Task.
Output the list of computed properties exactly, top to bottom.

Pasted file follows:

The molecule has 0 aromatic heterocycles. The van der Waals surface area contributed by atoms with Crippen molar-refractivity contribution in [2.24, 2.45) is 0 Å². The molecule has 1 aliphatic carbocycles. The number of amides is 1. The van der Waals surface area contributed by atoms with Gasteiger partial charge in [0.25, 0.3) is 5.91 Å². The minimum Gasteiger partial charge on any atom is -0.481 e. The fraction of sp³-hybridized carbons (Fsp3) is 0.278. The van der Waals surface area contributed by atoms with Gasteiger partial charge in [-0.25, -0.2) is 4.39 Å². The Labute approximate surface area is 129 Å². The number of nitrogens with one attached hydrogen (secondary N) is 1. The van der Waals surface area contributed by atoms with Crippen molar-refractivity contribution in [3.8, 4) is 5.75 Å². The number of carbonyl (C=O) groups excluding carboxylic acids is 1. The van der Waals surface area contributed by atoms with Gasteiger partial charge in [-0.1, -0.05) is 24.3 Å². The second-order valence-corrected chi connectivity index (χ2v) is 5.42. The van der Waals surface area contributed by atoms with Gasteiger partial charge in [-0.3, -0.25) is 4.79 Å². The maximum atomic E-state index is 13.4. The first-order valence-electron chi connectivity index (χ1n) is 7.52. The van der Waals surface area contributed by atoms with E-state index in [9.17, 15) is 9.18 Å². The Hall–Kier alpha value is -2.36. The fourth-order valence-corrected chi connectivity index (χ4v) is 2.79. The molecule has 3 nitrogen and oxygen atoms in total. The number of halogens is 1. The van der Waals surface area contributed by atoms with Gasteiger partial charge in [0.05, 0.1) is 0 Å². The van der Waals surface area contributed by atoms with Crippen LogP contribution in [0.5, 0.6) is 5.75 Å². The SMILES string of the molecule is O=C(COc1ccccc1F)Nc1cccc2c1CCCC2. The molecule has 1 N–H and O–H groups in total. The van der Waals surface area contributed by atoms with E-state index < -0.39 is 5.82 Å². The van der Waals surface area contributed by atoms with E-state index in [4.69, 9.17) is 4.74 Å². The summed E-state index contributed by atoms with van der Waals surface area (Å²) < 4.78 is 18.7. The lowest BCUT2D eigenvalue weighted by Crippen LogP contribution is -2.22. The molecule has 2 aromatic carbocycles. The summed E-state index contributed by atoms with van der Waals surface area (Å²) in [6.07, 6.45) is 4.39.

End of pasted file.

The molecule has 0 aromatic heterocycles. The van der Waals surface area contributed by atoms with Crippen molar-refractivity contribution in [2.24, 2.45) is 0 Å². The molecule has 1 aliphatic carbocycles. The number of amides is 1. The van der Waals surface area contributed by atoms with Gasteiger partial charge in [0.25, 0.3) is 5.91 Å². The minimum Gasteiger partial charge on any atom is -0.481 e. The fraction of sp³-hybridized carbons (Fsp3) is 0.278. The van der Waals surface area contributed by atoms with Gasteiger partial charge in [-0.25, -0.2) is 4.39 Å². The Labute approximate surface area is 129 Å². The number of nitrogens with one attached hydrogen (secondary N) is 1. The van der Waals surface area contributed by atoms with Crippen molar-refractivity contribution in [3.8, 4) is 5.75 Å². The number of carbonyl (C=O) groups excluding carboxylic acids is 1. The van der Waals surface area contributed by atoms with Gasteiger partial charge in [-0.1, -0.05) is 24.3 Å². The second-order valence-corrected chi connectivity index (χ2v) is 5.42. The van der Waals surface area contributed by atoms with Gasteiger partial charge in [-0.3, -0.25) is 4.79 Å². The maximum atomic E-state index is 13.4. The first-order valence-electron chi connectivity index (χ1n) is 7.52. The van der Waals surface area contributed by atoms with E-state index in [9.17, 15) is 9.18 Å². The Hall–Kier alpha value is -2.36. The fourth-order valence-corrected chi connectivity index (χ4v) is 2.79. The molecule has 3 nitrogen and oxygen atoms in total. The number of halogens is 1. The van der Waals surface area contributed by atoms with Gasteiger partial charge in [0.05, 0.1) is 0 Å². The van der Waals surface area contributed by atoms with Crippen LogP contribution in [0.5, 0.6) is 5.75 Å². The SMILES string of the molecule is O=C(COc1ccccc1F)Nc1cccc2c1CCCC2. The molecule has 1 N–H and O–H groups in total. The van der Waals surface area contributed by atoms with E-state index < -0.39 is 5.82 Å². The van der Waals surface area contributed by atoms with E-state index in [4.69, 9.17) is 4.74 Å². The summed E-state index contributed by atoms with van der Waals surface area (Å²) < 4.78 is 18.7. The lowest BCUT2D eigenvalue weighted by Crippen LogP contribution is -2.22. The molecule has 2 aromatic carbocycles. The summed E-state index contributed by atoms with van der Waals surface area (Å²) in [6.07, 6.45) is 4.39.